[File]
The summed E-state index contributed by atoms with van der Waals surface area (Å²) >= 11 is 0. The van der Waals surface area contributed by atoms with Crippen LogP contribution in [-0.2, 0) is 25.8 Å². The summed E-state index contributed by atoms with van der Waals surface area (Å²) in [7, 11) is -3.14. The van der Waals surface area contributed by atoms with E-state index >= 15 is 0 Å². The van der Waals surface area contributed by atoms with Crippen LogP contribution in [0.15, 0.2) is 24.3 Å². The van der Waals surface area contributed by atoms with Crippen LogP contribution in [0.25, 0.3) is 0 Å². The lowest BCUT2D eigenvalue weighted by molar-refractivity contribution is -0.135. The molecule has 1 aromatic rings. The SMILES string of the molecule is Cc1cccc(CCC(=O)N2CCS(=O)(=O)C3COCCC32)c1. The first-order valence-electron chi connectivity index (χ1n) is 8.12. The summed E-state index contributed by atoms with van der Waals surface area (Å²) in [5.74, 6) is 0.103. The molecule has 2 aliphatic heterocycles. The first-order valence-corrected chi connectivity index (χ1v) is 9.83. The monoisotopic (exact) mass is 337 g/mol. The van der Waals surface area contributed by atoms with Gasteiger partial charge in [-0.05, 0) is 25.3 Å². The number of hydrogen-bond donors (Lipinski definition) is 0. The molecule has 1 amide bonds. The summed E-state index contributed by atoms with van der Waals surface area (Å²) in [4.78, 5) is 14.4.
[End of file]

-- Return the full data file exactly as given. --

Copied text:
The summed E-state index contributed by atoms with van der Waals surface area (Å²) >= 11 is 0. The van der Waals surface area contributed by atoms with Crippen LogP contribution in [-0.2, 0) is 25.8 Å². The summed E-state index contributed by atoms with van der Waals surface area (Å²) in [7, 11) is -3.14. The van der Waals surface area contributed by atoms with E-state index >= 15 is 0 Å². The van der Waals surface area contributed by atoms with Crippen LogP contribution in [0.15, 0.2) is 24.3 Å². The van der Waals surface area contributed by atoms with Crippen LogP contribution in [0.25, 0.3) is 0 Å². The lowest BCUT2D eigenvalue weighted by molar-refractivity contribution is -0.135. The molecule has 1 aromatic rings. The SMILES string of the molecule is Cc1cccc(CCC(=O)N2CCS(=O)(=O)C3COCCC32)c1. The first-order valence-electron chi connectivity index (χ1n) is 8.12. The summed E-state index contributed by atoms with van der Waals surface area (Å²) in [5.74, 6) is 0.103. The molecule has 2 aliphatic heterocycles. The first-order valence-corrected chi connectivity index (χ1v) is 9.83. The monoisotopic (exact) mass is 337 g/mol. The van der Waals surface area contributed by atoms with Gasteiger partial charge in [-0.05, 0) is 25.3 Å². The number of hydrogen-bond donors (Lipinski definition) is 0. The molecule has 1 amide bonds. The summed E-state index contributed by atoms with van der Waals surface area (Å²) in [4.78, 5) is 14.4.